Oil prices plummeted on the New York Mercantile Exchange Friday to close below $68 a barrel. With diminished activity on the stock market and a report depicting weaker consumer confidence, the price of crude oil slipped more than $3 to a two-week low.
Crude oil on the NYMEX Friday traded $3.01 lower than yesterday, settling at $67.51 a barrel. Intra-day trading saw the price drop as low as $67.12, while the day's high was $71.60.
Trading beyond what the supply and demand fundamentals support, crude oil has found recent strength on economic optimism that the recession is rebounding. Ultimately, negative news today about US retail numbers and consumer confidence effectively dampened oil trading.
The Fed Factor
"If you look at really what happened during the week, this was a market that wanted to rally, and we had so much big economic news this week, but the big factor with was the Federal Reserve statement, which took over the oil trading market for most of the week," said Phil Flynn, vice president in charge of research for PFG Best in Chicago.
After its monthly meeting this week, the US Federal Reserve stated that it would keep interest rates near zero and lessen the rate at which it was buying treasuring bonds. In other words, the Fed is slowing its quantitative easing stimulus to the economy.
"At first, oil traders would say, 'Hey, now that may be bearish, because the Fed is taking away some of the economic stimulus, and that may slow some of the energy demand down the road, or that could slow down the economy, and that could drive prices down.'" Flynn said.
"But because there was so much good economic news leading into that meeting, and because we saw expansion of the economy in both France and Germany, everybody thought, 'Hey, maybe the Fed has fallen behind the curve, maybe the economy is better than the Fed is giving it credit for, and maybe they should be taking away the quantitative easing as opposed to just slowing it down,'" he continued.
This doubt in the actions of the Federal Reserve sparked a momentary rash in commodities trading, boosting the price of oil earlier this week.
Flynn reports that that doubt was erased today with the low consumer confidence numbers, the less-than-stellar US retail numbers and a Consumer Price Index that reported no inflation.
"Then all that concern thinking maybe we'd get into an inflationary cycle because the economy is getting better and the Fed isn't acting enough to rein things in, well now they're saying, 'Hey wait a second. Maybe we were too much ahead of ourselves because this weak economic data shows that maybe the Fed is right on target or maybe not accommodative enough,'" Flynn explained. "I think all this is the shifting of emotions from people thinking that we would see an inflationary cycle to where we are not as inflationary as we were."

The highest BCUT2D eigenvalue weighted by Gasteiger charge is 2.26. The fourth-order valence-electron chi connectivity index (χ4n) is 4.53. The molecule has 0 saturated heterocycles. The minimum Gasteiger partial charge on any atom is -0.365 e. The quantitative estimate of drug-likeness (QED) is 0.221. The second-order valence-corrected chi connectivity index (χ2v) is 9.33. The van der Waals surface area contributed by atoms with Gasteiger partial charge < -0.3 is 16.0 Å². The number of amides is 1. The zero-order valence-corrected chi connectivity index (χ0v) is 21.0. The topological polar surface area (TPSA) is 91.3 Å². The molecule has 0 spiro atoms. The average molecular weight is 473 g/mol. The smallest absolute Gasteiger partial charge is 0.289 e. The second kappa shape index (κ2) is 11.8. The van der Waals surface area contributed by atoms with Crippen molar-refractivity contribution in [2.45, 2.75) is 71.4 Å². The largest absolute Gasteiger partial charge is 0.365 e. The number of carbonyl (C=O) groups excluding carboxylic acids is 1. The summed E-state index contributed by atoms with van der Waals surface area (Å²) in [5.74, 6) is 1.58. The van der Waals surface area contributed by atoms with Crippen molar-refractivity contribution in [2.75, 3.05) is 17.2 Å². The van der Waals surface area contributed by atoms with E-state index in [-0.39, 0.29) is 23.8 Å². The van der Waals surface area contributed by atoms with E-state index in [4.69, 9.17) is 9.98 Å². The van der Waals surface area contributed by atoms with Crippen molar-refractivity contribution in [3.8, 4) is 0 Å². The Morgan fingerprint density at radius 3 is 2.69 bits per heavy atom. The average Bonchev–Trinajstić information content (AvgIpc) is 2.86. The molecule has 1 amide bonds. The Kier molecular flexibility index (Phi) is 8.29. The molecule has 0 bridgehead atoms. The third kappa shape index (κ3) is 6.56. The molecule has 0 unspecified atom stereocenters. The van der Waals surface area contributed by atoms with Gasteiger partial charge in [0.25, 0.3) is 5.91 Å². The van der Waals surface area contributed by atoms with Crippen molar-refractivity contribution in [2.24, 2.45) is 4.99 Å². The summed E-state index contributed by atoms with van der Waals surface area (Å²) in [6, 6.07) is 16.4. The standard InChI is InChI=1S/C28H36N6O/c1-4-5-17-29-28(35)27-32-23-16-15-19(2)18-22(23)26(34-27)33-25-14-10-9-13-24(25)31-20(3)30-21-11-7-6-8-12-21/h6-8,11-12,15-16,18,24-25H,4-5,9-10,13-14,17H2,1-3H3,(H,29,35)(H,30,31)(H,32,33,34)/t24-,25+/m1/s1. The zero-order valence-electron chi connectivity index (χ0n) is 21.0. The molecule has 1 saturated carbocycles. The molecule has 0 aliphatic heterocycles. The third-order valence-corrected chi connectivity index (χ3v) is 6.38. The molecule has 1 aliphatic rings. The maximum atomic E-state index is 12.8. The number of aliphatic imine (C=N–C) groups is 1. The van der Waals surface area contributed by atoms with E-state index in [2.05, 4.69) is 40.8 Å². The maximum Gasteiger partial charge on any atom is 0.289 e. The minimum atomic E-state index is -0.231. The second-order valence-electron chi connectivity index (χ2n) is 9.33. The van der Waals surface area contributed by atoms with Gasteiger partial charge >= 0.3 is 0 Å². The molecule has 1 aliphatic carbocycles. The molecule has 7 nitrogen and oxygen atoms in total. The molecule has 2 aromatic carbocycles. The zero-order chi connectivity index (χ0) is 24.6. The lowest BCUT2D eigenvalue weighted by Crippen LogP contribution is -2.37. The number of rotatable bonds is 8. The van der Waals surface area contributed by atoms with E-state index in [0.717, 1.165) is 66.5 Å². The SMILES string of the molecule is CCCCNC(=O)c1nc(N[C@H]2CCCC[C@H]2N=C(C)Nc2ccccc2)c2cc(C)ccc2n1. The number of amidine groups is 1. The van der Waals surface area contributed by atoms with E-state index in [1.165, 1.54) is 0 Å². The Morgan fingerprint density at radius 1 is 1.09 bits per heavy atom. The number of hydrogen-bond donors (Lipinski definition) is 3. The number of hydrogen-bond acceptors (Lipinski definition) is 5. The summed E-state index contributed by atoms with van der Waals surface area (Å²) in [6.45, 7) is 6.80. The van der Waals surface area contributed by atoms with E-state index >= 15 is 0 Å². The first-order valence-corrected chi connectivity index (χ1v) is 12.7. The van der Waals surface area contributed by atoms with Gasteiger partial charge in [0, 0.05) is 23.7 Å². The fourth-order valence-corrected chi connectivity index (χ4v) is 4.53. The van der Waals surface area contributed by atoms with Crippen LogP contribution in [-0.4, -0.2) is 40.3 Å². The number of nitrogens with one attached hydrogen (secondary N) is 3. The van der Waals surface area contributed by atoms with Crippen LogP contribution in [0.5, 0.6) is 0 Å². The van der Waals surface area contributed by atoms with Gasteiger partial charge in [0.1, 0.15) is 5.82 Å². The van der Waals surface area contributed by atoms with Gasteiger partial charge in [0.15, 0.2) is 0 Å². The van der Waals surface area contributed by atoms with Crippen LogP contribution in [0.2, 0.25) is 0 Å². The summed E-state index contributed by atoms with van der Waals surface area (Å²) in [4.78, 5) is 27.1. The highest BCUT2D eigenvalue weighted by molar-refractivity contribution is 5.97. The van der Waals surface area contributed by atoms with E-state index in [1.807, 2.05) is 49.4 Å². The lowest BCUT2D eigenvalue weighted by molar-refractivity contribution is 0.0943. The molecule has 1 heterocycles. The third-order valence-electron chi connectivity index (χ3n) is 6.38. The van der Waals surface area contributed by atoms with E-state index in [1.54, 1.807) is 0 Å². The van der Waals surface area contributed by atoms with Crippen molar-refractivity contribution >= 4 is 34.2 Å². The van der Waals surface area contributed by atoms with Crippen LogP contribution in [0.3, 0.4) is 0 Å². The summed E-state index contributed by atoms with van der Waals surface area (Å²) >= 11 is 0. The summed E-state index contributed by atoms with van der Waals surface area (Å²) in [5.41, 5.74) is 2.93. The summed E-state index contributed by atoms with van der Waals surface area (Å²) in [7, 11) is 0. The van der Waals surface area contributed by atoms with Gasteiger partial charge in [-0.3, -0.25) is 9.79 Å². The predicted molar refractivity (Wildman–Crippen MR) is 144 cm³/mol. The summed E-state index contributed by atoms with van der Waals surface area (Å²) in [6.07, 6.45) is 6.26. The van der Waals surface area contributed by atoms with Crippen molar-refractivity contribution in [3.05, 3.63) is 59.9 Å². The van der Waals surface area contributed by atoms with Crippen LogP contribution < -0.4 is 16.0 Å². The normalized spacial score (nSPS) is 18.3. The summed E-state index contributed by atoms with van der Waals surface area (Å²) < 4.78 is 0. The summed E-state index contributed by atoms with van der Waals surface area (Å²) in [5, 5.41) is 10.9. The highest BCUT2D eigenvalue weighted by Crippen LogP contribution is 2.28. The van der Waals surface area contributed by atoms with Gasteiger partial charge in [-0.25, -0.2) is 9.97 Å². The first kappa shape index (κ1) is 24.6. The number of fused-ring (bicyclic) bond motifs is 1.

Typically, the price of crude oil is inversely related to the value of the US dollar because the commodity is traded in greenbacks. In other words, investors buy oil when there is fear that the dollar will not be able to hold its value.
While supply and demand fundamentals underlie the direction of the market, outside indicators, such as positive and negative economic data, have been both bolstering and deflating the price of oil recently.
"In one way, if you look at traditional supply and demand measurements, you'd have to wonder why prices are where they are; but supply and demand are just one element of what goes into the price of crude oil," Flynn explained. "You have to look at the rest of the economic world around us and its impact on the price of crude."
The analyst explained that the price of oil is not just affected by supply and demand, because supply and demand are affected by these outside factors.
"When you consider that the United States government has to print money to keep the economy from going into a depression, that's going to have a major impact on the price of goods -- and we've seen that impact on the price of crude oil," he continued. "You can say all you want to about the supply and demand and price, but you probably would have practically no demand if the Fed didn't do that."
By stimulating the US economy, the Federal Reserve has been able to ward off a stronger recession. While demand has waned for crude oil recently, it could have plummeted had the economy been left to its own devices.
"The Fed basically pumped up the price of crude oil by printing more money, and it was a necessary evil," Flynn said. "In a way, the Fed created crude price inflation. They made the dollar weaker to try to save the economy from collapsing; they've also created more demand."
Natural Gas Slips Even Lower
Continuing its recent decent, the price of natural gas fell for the seventh trading day in a row to settle at $3.238. With extremely bearish fundamentals, the price of natural gas has not been able to sustain a rally for months.
While the US has a record level of storage, both weather-driven and industrial demand have been especially weak this summer for natural gas. Despite this, the analyst reported that the price may have reached its bottom and be on the rise soon.
"On natural gas, we're at the lower end of the $3 range," commented Flynn. "There has been plenty of support down at this range; so I think there's a good chance that the prices could start coming back up."
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